Howard’s Demo to Cost $44K, Total Tally to Top $100,000

WHEELING – The demolition contract for the former Howard’s Diamond Center building in downtown Wheeling will bring the total cost of the structure to city taxpayers to more than $100,000.

City officials opened bids for the demolition Friday afternoon, with Raze International of Shadyside submitting the low bid, at $44,000. Two other firms submitted proposals, with Edgco Inc. of Lansing coming in at $59,400 and Savage Construction of Wheeling at $72,696.

If City Council approves the demolition contract, the building’s total cost to taxpayers will reach about $105,000, including the almost $59,000 the city paid to buy the property and $2,000 for asbestos abatement.

City Manager Robert Herron said the demolition cost is about what officials expected, and if all goes well the building will be torn down sometime in the fall. The building has been sitting in its current dilapidated condition since October 2012, when it was severely damaged during demolition of the building next door.

“I’m glad that we can bring that part of the project to a conclusion,” Herron said.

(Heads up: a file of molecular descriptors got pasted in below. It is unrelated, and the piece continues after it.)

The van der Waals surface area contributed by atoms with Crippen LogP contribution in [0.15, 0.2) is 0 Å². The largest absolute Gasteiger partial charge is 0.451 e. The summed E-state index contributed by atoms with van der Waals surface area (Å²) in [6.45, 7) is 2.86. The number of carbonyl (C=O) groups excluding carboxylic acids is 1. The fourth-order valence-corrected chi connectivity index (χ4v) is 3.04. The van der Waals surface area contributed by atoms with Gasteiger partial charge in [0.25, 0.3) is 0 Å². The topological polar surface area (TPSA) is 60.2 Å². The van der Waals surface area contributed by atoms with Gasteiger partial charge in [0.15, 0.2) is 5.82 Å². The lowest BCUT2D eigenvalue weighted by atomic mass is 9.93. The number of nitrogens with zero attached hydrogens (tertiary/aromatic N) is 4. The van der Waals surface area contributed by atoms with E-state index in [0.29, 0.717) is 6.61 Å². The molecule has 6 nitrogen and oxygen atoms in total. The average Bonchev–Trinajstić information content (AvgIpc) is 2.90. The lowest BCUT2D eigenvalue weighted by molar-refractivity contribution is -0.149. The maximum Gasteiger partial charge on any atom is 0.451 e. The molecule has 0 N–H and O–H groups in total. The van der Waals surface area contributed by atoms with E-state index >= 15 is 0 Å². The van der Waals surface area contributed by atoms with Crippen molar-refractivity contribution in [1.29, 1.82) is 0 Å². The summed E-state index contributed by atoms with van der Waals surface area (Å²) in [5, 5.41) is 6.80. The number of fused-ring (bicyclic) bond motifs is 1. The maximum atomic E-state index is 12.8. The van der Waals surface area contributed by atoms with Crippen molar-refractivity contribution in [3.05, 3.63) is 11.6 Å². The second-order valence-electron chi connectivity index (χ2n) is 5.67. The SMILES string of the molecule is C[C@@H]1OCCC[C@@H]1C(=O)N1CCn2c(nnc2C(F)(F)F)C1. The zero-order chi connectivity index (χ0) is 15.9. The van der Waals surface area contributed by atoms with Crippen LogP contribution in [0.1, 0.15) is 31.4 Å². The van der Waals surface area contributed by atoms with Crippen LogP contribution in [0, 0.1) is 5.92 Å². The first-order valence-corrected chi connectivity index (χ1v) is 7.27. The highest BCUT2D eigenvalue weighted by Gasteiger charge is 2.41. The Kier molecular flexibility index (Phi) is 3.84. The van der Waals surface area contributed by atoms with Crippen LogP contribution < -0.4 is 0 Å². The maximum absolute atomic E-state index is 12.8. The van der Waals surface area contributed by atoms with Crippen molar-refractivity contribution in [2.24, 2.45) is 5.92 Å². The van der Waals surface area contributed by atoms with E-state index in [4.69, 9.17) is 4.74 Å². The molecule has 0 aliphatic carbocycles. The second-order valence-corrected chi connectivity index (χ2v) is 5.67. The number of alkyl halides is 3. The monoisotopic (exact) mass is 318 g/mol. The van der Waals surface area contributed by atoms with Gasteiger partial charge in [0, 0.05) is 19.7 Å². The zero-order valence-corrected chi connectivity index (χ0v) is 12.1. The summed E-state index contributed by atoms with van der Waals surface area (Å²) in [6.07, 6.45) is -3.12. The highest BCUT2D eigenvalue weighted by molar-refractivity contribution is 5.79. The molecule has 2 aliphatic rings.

Following the demolition incident, the building became the subject of a federal lawsuit when Howard’s Diamond Center sued its insurance company for failing to pay a claim on the building. The parties settled for an undisclosed amount, at which time the city renewed its pursuit of the building, which it had failed to reach an agreement to buy several years prior.

City officials have not explained their decision to purchase the building and demolish it at taxpayer expense instead of requiring its previous owners to tear it down. The building’s most recent assessed value was $29,700, which would indicate an appraised value of about $49,600.

Herron said city Economic Development Specialist Kurt Zende and the Regional Economic Development Partnership are in the process of marketing the 1100 block site to potential developers. The amount of available land is well over an acre, he said.

According to Herron, the city would be open to retail, commercial or housing development on the site.

“We have had some interest in that property. … There is nothing imminent right now,” Herron said of the 1100 block.